This is our philosophy — and it is so deeply ingrained within our firm that it permeates all our products, services, and attitudes. It makes all of our offerings naturally people-centered.
And this core belief is what separates us from other vendors. We live and breathe marketing, planned giving, and donor relations. As a result, our products and services have a human element that no one else can match.
We’ve worked with over 5,000 nonprofits over the last 20 years, successfully forging the connections that lead people to pledge planned (and major) gifts to the causes they care about.
We have the expertise and experience to help you succeed. But we also utilize an important — though surprisingly rare — component: the art of human relationships. At PlannedGiving.Com, we believe an advanced degree isn’t necessary to succeed in philanthropy. A “people degree,” however, is a must. Focusing on the human element, rather than on technical expertise, always leads to better outcomes.
If you like our philosophy, then we’re a good fit to work with each other. And if you really want to get to know us, read a little history, or better yet, give us a call at 800-490-7090.
We are not a calculator, software, or tax advisory firm. While we can provide some of these planned giving elements, they are back-office tactical tools for structuring gifts. We focus on front-office solutions: marketing and awareness.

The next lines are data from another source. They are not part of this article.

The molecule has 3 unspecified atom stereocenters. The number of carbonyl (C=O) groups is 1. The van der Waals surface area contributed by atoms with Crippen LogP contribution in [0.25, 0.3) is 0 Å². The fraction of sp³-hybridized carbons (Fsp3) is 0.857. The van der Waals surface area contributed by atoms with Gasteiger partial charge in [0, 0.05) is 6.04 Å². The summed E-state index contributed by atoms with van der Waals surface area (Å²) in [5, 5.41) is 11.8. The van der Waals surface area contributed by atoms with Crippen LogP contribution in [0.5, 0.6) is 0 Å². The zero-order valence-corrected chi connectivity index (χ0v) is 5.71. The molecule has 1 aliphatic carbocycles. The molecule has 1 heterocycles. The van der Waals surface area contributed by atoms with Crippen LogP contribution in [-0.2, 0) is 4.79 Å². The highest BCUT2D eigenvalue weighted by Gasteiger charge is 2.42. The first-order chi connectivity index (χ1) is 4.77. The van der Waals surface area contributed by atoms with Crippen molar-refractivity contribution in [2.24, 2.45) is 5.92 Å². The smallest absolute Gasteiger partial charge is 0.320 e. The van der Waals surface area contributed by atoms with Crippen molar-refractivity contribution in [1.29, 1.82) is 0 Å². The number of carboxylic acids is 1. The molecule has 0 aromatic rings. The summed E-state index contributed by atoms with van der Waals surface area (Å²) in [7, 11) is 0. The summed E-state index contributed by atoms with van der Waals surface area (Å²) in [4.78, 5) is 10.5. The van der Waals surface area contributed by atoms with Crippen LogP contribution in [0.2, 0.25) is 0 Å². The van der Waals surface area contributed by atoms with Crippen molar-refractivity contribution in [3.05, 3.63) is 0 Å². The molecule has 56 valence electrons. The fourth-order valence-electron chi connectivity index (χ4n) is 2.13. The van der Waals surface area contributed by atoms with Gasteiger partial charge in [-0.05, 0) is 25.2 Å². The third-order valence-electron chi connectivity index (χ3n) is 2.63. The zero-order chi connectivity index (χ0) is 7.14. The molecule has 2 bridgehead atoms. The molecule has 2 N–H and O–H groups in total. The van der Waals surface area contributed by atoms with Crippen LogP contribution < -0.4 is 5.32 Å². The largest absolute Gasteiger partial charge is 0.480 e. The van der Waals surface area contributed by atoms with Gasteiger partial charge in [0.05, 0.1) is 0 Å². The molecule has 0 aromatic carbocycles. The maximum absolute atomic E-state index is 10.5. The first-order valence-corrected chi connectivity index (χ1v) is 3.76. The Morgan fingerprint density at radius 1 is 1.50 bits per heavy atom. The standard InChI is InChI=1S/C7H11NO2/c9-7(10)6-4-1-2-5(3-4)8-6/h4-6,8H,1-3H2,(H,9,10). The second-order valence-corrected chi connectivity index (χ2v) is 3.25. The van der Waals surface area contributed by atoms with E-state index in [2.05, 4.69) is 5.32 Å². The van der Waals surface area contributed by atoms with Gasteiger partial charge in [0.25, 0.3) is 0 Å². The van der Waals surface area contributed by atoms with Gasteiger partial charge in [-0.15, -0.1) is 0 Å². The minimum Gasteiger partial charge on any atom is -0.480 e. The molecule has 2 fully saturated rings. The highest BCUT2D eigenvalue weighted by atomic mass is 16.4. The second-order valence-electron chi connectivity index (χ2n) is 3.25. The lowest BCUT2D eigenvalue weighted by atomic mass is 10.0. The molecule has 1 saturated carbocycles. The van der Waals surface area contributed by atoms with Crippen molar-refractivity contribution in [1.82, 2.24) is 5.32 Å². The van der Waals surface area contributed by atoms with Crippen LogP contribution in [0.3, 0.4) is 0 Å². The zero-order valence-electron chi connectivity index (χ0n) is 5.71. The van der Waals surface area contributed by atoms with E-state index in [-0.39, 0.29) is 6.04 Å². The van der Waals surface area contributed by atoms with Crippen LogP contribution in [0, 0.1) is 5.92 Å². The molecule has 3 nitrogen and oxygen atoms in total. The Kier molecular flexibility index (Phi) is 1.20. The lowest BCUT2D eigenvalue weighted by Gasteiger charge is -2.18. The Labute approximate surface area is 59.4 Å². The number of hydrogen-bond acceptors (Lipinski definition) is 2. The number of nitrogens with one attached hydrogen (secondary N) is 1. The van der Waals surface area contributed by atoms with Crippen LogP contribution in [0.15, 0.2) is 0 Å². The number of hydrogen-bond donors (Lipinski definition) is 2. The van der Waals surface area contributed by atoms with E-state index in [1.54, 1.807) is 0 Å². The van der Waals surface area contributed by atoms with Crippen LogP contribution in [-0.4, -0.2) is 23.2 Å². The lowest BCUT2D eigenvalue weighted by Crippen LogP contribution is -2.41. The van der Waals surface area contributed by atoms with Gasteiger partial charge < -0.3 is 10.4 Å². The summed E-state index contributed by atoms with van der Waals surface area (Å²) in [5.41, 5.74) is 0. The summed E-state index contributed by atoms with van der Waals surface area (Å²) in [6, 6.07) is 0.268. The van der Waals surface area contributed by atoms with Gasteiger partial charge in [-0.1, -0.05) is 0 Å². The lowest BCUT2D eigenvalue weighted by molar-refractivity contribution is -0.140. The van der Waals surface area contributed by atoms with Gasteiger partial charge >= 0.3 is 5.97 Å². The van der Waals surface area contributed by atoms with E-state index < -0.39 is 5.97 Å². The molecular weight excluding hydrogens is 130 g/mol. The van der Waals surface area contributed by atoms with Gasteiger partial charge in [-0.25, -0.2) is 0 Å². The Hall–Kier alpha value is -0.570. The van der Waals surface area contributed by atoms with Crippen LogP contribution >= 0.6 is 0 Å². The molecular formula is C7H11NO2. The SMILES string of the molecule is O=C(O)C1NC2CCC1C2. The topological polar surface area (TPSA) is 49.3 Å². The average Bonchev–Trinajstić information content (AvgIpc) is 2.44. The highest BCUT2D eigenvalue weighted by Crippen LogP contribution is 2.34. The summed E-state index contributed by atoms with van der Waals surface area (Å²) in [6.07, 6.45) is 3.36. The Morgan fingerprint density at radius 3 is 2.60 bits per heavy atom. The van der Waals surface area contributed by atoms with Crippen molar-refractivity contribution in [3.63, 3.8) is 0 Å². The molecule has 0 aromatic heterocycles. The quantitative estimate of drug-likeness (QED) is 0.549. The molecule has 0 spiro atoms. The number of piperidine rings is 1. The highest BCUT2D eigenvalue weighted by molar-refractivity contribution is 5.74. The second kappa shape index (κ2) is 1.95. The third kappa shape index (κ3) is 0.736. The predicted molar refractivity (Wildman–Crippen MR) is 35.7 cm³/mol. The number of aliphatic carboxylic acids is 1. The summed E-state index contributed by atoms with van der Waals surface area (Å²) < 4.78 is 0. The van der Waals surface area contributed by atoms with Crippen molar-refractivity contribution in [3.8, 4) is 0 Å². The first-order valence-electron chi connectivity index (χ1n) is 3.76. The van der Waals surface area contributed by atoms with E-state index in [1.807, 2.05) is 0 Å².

In short, others sell you the phone; we make it ring.
Just like you, we’re in the people business. Not the legal business.
We’re large enough to serve you … but small enough to know you.
We are PlannedGiving.com. The name says it all.
Learn the importance of planned giving.
Empower your donors to plan their will and invest their legacy in the cause they support the most.
Are you curious about the proliferation of online will makers? Wondering if utilizing one is the right move? Find out what PlannedGiving.Com CEO Viken Mikaelian thinks in a straight-talk Q&A. He answers questions about their sudden popularity (they’ve been around for more than 20 years, after all), whether nonprofits should offer them at all or just advise donors to visit an attorney, and more.